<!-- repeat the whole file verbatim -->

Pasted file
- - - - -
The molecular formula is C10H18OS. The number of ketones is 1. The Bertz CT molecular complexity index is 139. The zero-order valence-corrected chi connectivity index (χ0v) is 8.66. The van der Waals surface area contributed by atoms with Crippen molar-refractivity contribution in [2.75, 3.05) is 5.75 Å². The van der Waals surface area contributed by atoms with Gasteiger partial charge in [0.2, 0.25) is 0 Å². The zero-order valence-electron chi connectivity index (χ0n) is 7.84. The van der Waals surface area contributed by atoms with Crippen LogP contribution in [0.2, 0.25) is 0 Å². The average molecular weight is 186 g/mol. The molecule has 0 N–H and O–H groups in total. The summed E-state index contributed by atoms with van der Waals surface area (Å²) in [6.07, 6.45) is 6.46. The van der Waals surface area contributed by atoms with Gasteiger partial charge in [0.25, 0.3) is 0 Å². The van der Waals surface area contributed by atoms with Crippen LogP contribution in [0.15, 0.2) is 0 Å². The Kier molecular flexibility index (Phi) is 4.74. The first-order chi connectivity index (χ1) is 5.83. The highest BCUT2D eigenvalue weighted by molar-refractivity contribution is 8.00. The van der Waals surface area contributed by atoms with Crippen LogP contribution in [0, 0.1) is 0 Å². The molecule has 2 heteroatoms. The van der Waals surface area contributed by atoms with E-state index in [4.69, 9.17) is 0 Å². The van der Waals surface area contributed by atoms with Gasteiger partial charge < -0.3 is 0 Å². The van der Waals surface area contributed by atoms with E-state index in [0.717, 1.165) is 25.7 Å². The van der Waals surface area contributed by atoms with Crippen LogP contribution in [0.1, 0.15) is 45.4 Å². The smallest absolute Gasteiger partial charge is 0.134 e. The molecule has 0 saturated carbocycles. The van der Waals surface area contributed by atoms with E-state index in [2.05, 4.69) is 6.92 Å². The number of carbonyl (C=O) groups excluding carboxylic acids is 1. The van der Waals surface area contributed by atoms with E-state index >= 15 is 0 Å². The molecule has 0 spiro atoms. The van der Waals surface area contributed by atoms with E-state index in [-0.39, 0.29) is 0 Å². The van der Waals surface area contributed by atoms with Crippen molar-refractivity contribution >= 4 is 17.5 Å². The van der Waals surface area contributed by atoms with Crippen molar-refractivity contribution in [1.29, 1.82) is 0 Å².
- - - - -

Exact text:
The molecular formula is C10H18OS. The number of ketones is 1. The Bertz CT molecular complexity index is 139. The zero-order valence-corrected chi connectivity index (χ0v) is 8.66. The van der Waals surface area contributed by atoms with Crippen molar-refractivity contribution in [2.75, 3.05) is 5.75 Å². The van der Waals surface area contributed by atoms with Gasteiger partial charge in [0.2, 0.25) is 0 Å². The zero-order valence-electron chi connectivity index (χ0n) is 7.84. The van der Waals surface area contributed by atoms with Crippen LogP contribution in [0.2, 0.25) is 0 Å². The average molecular weight is 186 g/mol. The molecule has 0 N–H and O–H groups in total. The summed E-state index contributed by atoms with van der Waals surface area (Å²) in [6.07, 6.45) is 6.46. The van der Waals surface area contributed by atoms with Gasteiger partial charge in [0.25, 0.3) is 0 Å². The van der Waals surface area contributed by atoms with Crippen LogP contribution in [0.15, 0.2) is 0 Å². The Kier molecular flexibility index (Phi) is 4.74. The first-order chi connectivity index (χ1) is 5.83. The highest BCUT2D eigenvalue weighted by molar-refractivity contribution is 8.00. The van der Waals surface area contributed by atoms with Crippen LogP contribution in [0, 0.1) is 0 Å². The molecule has 2 heteroatoms. The van der Waals surface area contributed by atoms with E-state index in [4.69, 9.17) is 0 Å². The van der Waals surface area contributed by atoms with Gasteiger partial charge < -0.3 is 0 Å². The van der Waals surface area contributed by atoms with E-state index in [0.717, 1.165) is 25.7 Å². The van der Waals surface area contributed by atoms with Crippen LogP contribution in [0.1, 0.15) is 45.4 Å². The smallest absolute Gasteiger partial charge is 0.134 e. The molecule has 0 saturated carbocycles. The van der Waals surface area contributed by atoms with E-state index in [2.05, 4.69) is 6.92 Å². The number of carbonyl (C=O) groups excluding carboxylic acids is 1. The van der Waals surface area contributed by atoms with E-state index >= 15 is 0 Å². The molecule has 0 spiro atoms. The van der Waals surface area contributed by atoms with E-state index in [-0.39, 0.29) is 0 Å². The van der Waals surface area contributed by atoms with Crippen molar-refractivity contribution >= 4 is 17.5 Å². The van der Waals surface area contributed by atoms with Crippen molar-refractivity contribution in [1.29, 1.82) is 0 Å².